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Supreme Court should reject climate change nuisance suit

The Supreme Court is set to hear arguments in American Electric Power Co., Inc. v. Connecticut, an unprecedented “public nuisance” lawsuit brought against energy companies. The courts are hardly the place to set broad policy on climate change. Even Obama agrees.

By Megan L. Brown / April 18, 2011


On April 19, the Supreme Court will hear argument in American Electric Power Co., Inc. v. Connecticut, an unprecedented “public nuisance” lawsuit brought against several of the nation’s largest coal-fired utilities that allegedly contribute to global warming. The dispute is part of a fundamental debate over whether to combat climate change with government policies or lawsuits.

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The case has the attention of business and environmental interests – and should concern the broader public – because the plaintiffs ask judges, rather than elected officials or executive branch appointees, to set economic, energy, and environmental policy.

American Electric Power Co., Inc. v. Connecticut arrived at the Supreme Court last year after the US Court of Appeals for the Second Circuit allowed a coalition of eight states, environmental groups, and New York City to proceed with a lawsuit attempting to force American Electric Power Co. Inc., Duke Energy Corp., Southern Co., Xcel Energy Inc., and the Tennessee Valley Authority to reduce their greenhouse gas emissions.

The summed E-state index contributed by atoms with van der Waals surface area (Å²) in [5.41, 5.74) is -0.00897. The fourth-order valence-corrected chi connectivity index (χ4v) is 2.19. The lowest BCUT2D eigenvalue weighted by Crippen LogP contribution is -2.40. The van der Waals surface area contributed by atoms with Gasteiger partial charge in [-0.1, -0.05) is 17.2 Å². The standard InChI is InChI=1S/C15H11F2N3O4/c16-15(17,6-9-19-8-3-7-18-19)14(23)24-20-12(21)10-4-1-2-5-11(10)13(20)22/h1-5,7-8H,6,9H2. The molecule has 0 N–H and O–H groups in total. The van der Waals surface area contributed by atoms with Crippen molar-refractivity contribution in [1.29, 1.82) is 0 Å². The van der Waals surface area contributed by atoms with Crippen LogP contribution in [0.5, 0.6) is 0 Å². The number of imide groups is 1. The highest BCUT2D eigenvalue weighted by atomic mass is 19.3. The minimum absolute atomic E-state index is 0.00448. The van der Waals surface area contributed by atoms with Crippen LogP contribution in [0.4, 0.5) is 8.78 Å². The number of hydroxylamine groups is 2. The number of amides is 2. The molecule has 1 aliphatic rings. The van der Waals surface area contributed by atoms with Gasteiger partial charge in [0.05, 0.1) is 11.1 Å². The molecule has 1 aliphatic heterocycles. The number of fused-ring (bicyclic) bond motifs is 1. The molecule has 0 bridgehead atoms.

A novel and aggressive case

This case is novel, and far more aggressive and disruptive than the global warming case the Court previously permitted. In a 2007 decision, Massachusetts v. EPA, a closely divided Court agreed with 12 states and several cities that the Environmental Protection Agency has authority to regulate carbon dioxide as a pollutant under the Clean Air Act. Though that case dealt with a narrow claim to enforce a federal statute, the Court’s decision emboldened what had already become a cottage industry of lawsuits designed to slow global warming by asking federal courts to enact what interest groups have been unable to secure through the democratic process: carbon caps and other limits on the way energy is produced in this country.

Under the guise of “public nuisance,” the plaintiffs in these suits seek to impose enormous damages and binding emissions caps on energy companies. The plaintiffs have acknowledged that their goal is a veritable sea change in the way energy is produced, sold, and used in this country. Incredibly, they assert that these companies can make major changes to lower emissions – such as the adoption of wind and solar alternatives – “without significantly increasing the cost of electricity.” But never before has the “public nuisance” doctrine been used to set national economic and energy policy. While litigation may be therapeutic for those frustrated by political inaction, this case is at odds with this country’s legal tradition.


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